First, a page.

•baseball goes to war
Text written by Albert Kilchesty
Patriot Game Brand
One can’t attend a major league baseball game today without being bombarded by displays of naked patriotism, usually in the form of American military might. This is not a recent development. During the hoopla surrounding America’s entry into The Great War, baseball players conducted mock drills on the field, with baseball bats subbing for rifles. That practice is reflected here as members of the Chicago White Sox, 1917 World Series victors, resplendent in sparkling new uniforms, parade in Comiskey Park. Close order bat drills were repeated in every ballpark during World War I.
All American Boy Brand (private collection)
The great Christy Mathewson, nonpareil Christian gentleman and mound ace for the New York Giants in the early twentieth century, is the subject of this painting. Mathewson was another casualty of WWI, although his premature death did not occur on the battlefield. As a captain in the U.S. Army, he was gassed by his own troops during a military exercise in France and subsequently contracted tuberculosis, dying at a sanitarium in 1925. America nearly came to a stop when news of the death of “Big Six” circulated. Other players, such as Grover Cleveland Alexander, returned from the war horribly scarred emotionally, bearers of invisible wounds.
Harvard Eddie Brand
Eddie Grant—Harvard graduate, attorney and major league third baseman—was the only big league player killed in action during WWI. Harvard Eddie is seen here against the background of the Polo Grounds, which for years had a plaque in deep centerfield commemorating Eddie’s sacrifice. The plaque mysteriously disappeared after the Giants’ last home game in New York, and was just as mysteriously discovered by The Baseball Reliquary’s Albert Kilchesty in 1999. A major thoroughfare in New York City now bears his name.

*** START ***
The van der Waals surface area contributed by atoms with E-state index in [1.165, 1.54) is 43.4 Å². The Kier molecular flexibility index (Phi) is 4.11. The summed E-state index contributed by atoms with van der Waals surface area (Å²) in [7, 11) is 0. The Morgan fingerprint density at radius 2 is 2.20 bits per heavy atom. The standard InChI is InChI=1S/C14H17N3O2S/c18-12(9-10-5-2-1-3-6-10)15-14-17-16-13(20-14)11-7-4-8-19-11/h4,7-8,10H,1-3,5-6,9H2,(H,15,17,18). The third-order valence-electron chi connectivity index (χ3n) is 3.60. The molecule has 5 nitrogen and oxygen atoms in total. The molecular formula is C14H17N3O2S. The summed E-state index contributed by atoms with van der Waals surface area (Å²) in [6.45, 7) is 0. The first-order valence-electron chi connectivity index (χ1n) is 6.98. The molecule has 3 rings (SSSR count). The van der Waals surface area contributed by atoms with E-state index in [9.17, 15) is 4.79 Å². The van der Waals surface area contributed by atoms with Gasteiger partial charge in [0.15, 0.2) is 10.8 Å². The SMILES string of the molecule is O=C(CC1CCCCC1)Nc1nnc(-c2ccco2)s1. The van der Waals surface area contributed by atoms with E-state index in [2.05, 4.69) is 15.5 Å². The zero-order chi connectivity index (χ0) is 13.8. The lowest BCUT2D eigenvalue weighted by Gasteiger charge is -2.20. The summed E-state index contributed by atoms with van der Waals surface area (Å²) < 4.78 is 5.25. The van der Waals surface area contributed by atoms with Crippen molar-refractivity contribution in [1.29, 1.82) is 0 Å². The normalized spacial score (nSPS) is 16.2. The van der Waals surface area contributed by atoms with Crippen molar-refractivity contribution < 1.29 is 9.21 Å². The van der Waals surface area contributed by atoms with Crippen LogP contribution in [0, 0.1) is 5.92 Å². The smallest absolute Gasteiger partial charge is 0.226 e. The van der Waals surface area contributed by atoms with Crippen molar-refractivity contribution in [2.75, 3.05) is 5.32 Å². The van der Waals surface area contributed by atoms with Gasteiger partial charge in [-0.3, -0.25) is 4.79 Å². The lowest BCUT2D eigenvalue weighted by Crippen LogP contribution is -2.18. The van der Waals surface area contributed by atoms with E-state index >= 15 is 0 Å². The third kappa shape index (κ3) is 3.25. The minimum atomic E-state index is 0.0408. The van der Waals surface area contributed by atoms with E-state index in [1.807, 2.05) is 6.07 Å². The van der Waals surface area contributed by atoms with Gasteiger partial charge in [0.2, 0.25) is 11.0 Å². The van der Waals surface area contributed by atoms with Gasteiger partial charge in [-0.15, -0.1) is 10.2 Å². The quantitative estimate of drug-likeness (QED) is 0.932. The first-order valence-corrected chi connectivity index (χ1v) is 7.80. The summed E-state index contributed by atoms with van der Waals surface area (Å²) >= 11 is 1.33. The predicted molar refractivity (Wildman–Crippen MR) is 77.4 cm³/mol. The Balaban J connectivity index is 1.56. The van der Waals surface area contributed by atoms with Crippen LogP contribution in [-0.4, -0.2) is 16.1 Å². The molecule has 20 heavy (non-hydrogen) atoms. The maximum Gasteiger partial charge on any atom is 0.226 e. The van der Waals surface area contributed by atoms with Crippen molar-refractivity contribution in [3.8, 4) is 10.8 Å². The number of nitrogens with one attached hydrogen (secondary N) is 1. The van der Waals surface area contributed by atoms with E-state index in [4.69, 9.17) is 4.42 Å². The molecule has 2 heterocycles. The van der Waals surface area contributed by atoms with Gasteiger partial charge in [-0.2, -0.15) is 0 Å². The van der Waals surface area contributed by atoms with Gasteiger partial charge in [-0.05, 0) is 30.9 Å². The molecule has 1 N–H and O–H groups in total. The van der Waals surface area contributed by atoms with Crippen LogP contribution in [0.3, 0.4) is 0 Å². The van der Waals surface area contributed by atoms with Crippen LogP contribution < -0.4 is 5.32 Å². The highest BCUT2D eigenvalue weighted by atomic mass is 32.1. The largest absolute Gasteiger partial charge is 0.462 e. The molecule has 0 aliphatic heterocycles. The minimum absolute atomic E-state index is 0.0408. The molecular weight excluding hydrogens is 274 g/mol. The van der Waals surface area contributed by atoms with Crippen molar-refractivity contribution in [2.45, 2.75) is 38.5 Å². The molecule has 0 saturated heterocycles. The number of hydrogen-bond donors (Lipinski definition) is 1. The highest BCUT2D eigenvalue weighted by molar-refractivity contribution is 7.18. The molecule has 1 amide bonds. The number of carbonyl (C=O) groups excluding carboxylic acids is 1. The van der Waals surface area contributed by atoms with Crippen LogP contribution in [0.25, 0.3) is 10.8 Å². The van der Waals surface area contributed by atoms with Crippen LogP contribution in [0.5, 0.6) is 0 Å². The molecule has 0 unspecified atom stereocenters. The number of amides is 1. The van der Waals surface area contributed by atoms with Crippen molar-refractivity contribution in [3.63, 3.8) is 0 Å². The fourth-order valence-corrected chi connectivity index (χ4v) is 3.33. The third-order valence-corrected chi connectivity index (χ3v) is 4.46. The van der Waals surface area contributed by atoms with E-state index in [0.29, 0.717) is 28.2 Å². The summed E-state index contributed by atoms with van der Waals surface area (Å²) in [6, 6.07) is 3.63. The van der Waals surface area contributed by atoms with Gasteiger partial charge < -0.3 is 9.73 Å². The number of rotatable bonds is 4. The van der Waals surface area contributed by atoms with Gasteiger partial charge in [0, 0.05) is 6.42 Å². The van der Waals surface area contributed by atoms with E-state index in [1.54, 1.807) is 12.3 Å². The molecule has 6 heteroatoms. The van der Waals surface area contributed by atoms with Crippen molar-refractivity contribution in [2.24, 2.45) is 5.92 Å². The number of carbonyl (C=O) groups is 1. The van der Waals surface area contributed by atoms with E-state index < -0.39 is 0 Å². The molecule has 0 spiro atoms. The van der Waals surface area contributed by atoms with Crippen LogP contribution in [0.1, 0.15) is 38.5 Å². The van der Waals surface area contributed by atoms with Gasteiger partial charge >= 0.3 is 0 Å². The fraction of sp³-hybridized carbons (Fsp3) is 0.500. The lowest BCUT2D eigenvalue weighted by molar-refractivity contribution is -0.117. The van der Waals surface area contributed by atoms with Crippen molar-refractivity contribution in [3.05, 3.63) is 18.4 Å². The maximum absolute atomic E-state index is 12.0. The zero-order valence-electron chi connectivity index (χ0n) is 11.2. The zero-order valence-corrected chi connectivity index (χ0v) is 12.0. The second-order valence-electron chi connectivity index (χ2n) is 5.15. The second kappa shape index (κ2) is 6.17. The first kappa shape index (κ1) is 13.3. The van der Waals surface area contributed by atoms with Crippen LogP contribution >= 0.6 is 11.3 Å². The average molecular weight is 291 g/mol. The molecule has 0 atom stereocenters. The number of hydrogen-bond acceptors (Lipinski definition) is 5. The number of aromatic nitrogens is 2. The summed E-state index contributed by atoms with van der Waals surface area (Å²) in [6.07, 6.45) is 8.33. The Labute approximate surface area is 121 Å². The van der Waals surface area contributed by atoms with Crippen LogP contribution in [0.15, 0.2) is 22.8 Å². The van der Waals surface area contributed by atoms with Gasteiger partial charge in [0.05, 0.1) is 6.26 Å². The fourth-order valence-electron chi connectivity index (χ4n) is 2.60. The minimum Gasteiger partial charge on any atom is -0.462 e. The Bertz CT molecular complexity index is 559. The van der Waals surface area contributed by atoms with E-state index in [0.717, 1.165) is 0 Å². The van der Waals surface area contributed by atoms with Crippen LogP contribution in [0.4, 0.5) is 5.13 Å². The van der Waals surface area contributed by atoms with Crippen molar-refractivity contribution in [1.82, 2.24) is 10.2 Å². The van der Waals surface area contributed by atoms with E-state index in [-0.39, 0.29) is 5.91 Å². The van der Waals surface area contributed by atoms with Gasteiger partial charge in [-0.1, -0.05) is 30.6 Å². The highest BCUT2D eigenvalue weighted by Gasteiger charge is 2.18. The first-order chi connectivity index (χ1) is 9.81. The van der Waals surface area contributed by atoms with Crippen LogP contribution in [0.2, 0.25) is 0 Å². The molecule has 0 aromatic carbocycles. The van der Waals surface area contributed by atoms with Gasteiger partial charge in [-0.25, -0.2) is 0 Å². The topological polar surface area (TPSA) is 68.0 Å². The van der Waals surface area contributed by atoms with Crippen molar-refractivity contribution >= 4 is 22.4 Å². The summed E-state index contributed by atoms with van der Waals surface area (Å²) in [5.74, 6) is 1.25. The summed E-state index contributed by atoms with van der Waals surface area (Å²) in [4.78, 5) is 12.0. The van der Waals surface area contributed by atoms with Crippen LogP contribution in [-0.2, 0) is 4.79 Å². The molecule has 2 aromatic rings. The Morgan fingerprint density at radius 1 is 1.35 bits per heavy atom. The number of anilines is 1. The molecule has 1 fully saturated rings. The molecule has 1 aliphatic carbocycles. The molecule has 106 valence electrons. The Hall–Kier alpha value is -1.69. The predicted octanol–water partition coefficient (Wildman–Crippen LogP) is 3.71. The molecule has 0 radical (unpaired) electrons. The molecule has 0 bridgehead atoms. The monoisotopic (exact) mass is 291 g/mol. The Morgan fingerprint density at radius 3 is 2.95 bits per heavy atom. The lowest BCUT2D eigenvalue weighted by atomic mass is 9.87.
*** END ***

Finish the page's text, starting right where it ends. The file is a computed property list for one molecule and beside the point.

Peg Leg Pitcher Brand (Baseball Reliquary collection)
Left-handed pitcher Bert Shepard is the subject of Peg Leg Pitcher Brand. Shepard, a career minor leaguer, served as a fighter pilot in the ETO and was shot down over Germany. After his capture, he received rather excellent medical care from German doctors. He lost his right leg as a result, but he never lost his competitive fire. He was signed by the Washington Senators in 1945 as a pitching coach, but appeared in one game for the Nats during the season, becoming the only man ever to play baseball on an artificial leg. Two other pitchers, Phil Marchildon, a Canadian pilot and POW, and Lou Brissie, an American, also saw their careers jeopardized. Brissie endured 26 separate leg surgeries, which forced him to pitch while wearing constricting braces on his leg. Both of these men turned in solid seasons with the Philadelphia Athletics after the war.
As the late comedian George Carlin observed, “The object of baseball is to reach home. Home, I’m safe at home!” Many enlisted men during World War II wanted nothing more than the same, to be safe at home. Unfortunately, many never made it back, but their yearnings for a safe return were expressed everywhere, as the nose painting on this plane illustrates. The nine members of a bomber crew pose before their home in the air, expressing triumph and ease after completing twenty-five successful bombing runs. The Army Air Force had originally set the maximum number of missions a bomber crew could emotionally endure at twenty, later pushing that number back as the war continued. That this crew successfully carried out twenty-five missions is a bit of a miracle.